The votes that have come in so far are split evenly between yes and no, sources have said, but there appears to be some signs that Michael Dell could get more votes.
Some of Dell’s largest investors, who have abstained from voting on the buyout, told the company’s board this week that they would back the deal at the buyout group’s latest offer price, three sources close to the matter have told Reuters.
Dell’s shares closed up 2.3 per cent at US$12.96 on the Nasdaq.
TIMELINE-Dell’s buyout a topsy-turvy affair:
The proposal by Michael Dell and Silver Lake to buy out and take private the world’s No. 3 PC maker, Dell will be put to the test on Friday, when shareholders gather for a third time in Texas to cast their votes.
Here are several of the major events that have transpired in the months-long battle that followed almost half a year of behind-the-scenes negotiations
Feb. 5 - Michael Dell and Silver Lake’s buyout offer is announced and a 45-day “go shop” period commences during which a special board committee solicits rival offers.
In all, Dell contacts 67 parties.
Feb 8 - Opposition from major shareholders grows on the perception the US$13.65 a share Michael Dell and Silver Lake offer undervalues the company. By the end of the week, some of the largest shareholders - Southeastern Asset Management, Harris Associates and Yacktman Asset Management and Pzena Asset Management - express opposition to the deal.
March 5 - Icahn informs Dell’s board he is a substantial shareholder, later revealing he owns US$1 billion in stock.
March 7 - Icahn demands that Dell pay US$9 a share in special dividends and combine its annual shareholders meeting with a special meeting convened to vote on the chief executive’s buyout offer. He threatens a proxy fight and “years of litigation” if Dell rebuffs him.
March 11 - Icahn gets a confidential look at Dell’s books.
March 22 - Blackstone and Icahn Enterprises send separate proposals to the special committee. Blackstone, which teamed up with Francisco partners and Insight Venture partners, offers over US$14.25 per share for the entire company.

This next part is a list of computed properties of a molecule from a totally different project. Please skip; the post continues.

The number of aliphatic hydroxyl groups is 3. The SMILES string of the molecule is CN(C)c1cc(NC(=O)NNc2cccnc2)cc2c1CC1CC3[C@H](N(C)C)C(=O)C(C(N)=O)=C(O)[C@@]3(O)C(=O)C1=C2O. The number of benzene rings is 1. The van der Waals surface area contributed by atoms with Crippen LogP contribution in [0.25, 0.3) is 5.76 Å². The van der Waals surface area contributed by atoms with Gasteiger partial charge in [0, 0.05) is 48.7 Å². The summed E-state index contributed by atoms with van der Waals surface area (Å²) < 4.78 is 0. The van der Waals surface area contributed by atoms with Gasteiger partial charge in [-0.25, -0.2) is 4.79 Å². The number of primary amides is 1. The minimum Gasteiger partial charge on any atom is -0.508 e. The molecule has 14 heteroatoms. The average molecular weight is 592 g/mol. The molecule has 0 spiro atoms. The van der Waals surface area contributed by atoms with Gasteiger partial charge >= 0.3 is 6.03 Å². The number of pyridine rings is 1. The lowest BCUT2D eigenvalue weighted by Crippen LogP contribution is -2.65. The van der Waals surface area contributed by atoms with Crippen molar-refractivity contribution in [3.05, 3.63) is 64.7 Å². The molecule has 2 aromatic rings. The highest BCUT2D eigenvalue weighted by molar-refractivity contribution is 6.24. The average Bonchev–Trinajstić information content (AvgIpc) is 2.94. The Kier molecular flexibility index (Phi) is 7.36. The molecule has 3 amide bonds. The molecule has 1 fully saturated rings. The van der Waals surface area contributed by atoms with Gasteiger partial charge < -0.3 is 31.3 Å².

Icahn offers about US$15 per share for 58 per cent, the first of several counter-offers designed to give shareholders an alternative to Michael Dell’s bid.
Under both proposals, Dell would remain a public company.
March 25 - Icahn starts initial talks with Blackstone, opening the door to an alliance with the private equity firm.
Around this time, sources with knowledge of the various discussions taking place say both opposing parties are talking with potential chief executive candidates to replace Michael Dell in the event their bids succeed.
March 29 - Dell warns it will be dangerous to take on a lot of debt and remain public, calling the Blackstone and Icahn offers fraught with risk.
April 5 - Blackstone Group makes plans to begin an in-depth analysis of the company. Dell’s special committee says it will give Icahn the same expense reimbursement available to the other two bidders if he does not threaten or embark on a proxy fight.
April 9 - Southeastern Asset Management issues an open letter arguing the company’s proxy statement fails to make a compelling case for accepting the Michael Dell-Silver Lake offer. It casts doubt on the integrity of the filing, saying: “The board’s sudden rush to sell is triggered by one thing: Mr. Dell’s desire to buy.”
April 16 - Dell strikes a deal with Icahn to limit his investment in the company. They agree he will not make purchases that boost his stake to over 10 per cent of Dell’s shares, or sign deals with other shareholders who, together with Icahn entities, would collectively own more than 15 per cent.